Yes, I am on the spectrum, the Autism Spectrum, aka Asperger Syndrome. The spectrum has been staring at me my whole life. Not until my late 40s did I know what the symptoms were. Here is one example where my photographs answered the question of who I was that I was blind to for most of my life.
During the summer of 1977, I tagged along with my younger brother on his adventures. It gave me a chance to get out and take photographs. On one Saturday, we attended a local ski club’s end-of-summer party. They had a beer race where the contestants would run through a short obstacle course, chug a beer and run back. A great opportunity for me to crank-up my shutter speed to freeze the fast action. Later that night everyone moved indoors for dancing, well, more precisely, for more beer consumption.
Drinking beer was not my thing, and having pointless chit-chat conversations always seemed, well, pointless. I just liked being among the others who were having a good time. My companion was my camera. I was very content with waiting and looking for that right moment or situation that would produce an interesting photograph.
Then I had an idea. Here was a group of people who were seemingly just standing around doing nothing. The barn like space where everyone had gathered was dimly lit. Using a flash would not only draw attention to me, but also would not provide enough light. However, I had shutter speeds! I could capture enough light if I slowed down the shutter.
I attached a mini tripod to the camera. I looked through the viewfinder to calculate the best exposure. The shutter speed must have been set to a quarter or a half a second long. Then I held the tripod with the camera tight against the wall for stability. I composed the shot, and clicked the shutter.
OK, I thought, but I felt there must be a more interesting angle besides standing on the floor. I looked up. We were in a barn-like building with the rafters exposed. No one seemed to be looking at me, so why not. I climbed into the rafters to continue taking pictures.
In Hindsight, as Robert Frost said of his poetry, they “began in delight and ended in wisdom” but it wasn’t until several decades later that I saw the wisdom. I now look at these photographs with a new perspective. That perspective emerged from finally realizing and being diagnosed with Asperger’s. I am on the Autistic Spectrum which explained so much about my life! The doctors were correct when in 1960 they told my mother I “was too high functioning to be Autistic.” Unfortunately the work of Hans Asperger was not known to those doctors. (I’m not sure if it would have mattered, but that’s a different story.)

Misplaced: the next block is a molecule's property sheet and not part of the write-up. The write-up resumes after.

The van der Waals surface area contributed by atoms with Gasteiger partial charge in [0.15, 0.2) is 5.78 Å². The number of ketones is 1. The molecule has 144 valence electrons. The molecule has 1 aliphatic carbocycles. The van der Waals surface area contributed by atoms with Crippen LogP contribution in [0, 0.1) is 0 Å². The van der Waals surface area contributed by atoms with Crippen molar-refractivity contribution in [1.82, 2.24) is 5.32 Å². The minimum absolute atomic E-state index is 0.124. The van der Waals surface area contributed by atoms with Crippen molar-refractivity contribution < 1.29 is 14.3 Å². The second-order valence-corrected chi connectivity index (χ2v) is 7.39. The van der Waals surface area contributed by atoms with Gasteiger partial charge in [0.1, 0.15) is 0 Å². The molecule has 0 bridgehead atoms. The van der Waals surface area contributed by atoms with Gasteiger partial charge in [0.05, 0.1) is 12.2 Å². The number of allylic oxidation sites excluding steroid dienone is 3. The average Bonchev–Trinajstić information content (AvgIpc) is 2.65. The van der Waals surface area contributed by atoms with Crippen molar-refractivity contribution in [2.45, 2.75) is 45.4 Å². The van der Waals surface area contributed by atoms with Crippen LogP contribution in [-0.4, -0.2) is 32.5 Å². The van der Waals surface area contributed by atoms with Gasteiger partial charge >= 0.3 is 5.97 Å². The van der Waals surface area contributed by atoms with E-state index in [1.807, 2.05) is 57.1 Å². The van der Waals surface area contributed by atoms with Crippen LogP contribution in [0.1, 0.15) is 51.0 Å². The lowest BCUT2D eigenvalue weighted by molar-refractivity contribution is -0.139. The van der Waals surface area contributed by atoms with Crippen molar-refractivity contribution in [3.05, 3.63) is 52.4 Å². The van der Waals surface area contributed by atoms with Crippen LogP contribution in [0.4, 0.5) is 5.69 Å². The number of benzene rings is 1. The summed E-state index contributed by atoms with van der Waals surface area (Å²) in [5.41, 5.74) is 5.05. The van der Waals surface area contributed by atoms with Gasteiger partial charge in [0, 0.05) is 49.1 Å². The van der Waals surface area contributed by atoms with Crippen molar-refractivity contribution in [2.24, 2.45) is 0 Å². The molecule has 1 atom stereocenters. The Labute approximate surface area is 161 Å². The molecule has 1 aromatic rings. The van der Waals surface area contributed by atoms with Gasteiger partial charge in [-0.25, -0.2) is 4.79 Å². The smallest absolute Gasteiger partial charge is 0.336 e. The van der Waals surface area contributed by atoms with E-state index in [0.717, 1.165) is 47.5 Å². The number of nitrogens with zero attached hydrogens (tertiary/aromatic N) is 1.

Today, instead of seeing these photographs as a study of slow shutter speeds, I see them more as depicting how I have seen the world my entire life. No, I do not have blur vision. Figuratively speaking, life for me has been a blur as I traveled through one adventure to the next. I have been surrounded by people and yet rarely had I truly interacted with them. I have always felt I was on the fringe.
Who has heard the phrase, “be in the world, not of the world”? I first became aware of this saying while attending a rather unique service that embraced the Science of Mind and Spirit. After that, I heard the phrase being used by other religions. I realized even Stevie Wonder mentions that phrase in his song ‘As’.
Well, “be in the world, not of the world” certainly applied to me. I bet many other Aspies felt this way too. I am here in the world living my life, but I am definitely not attached to things or people. No one thing or person, or job defines who I am. On many levels that was freeing, but on a few levels it removed me from making connections with others.
I liked being part of group activities like cycling, skiing, the night-life scene, almost any interaction where there was a common activity. But rarely did I interact. I observed from the fringe. Once the activity ended and everyone separated into their groups to begin chit-chatting, I faded further into the background. I watched and listened and became amused at some of the things being said or the behaviors being acted out. It is interesting how these photographs, that I naively took when I was nineteen really sums up my life.
In the rafters. Selfie at age 19.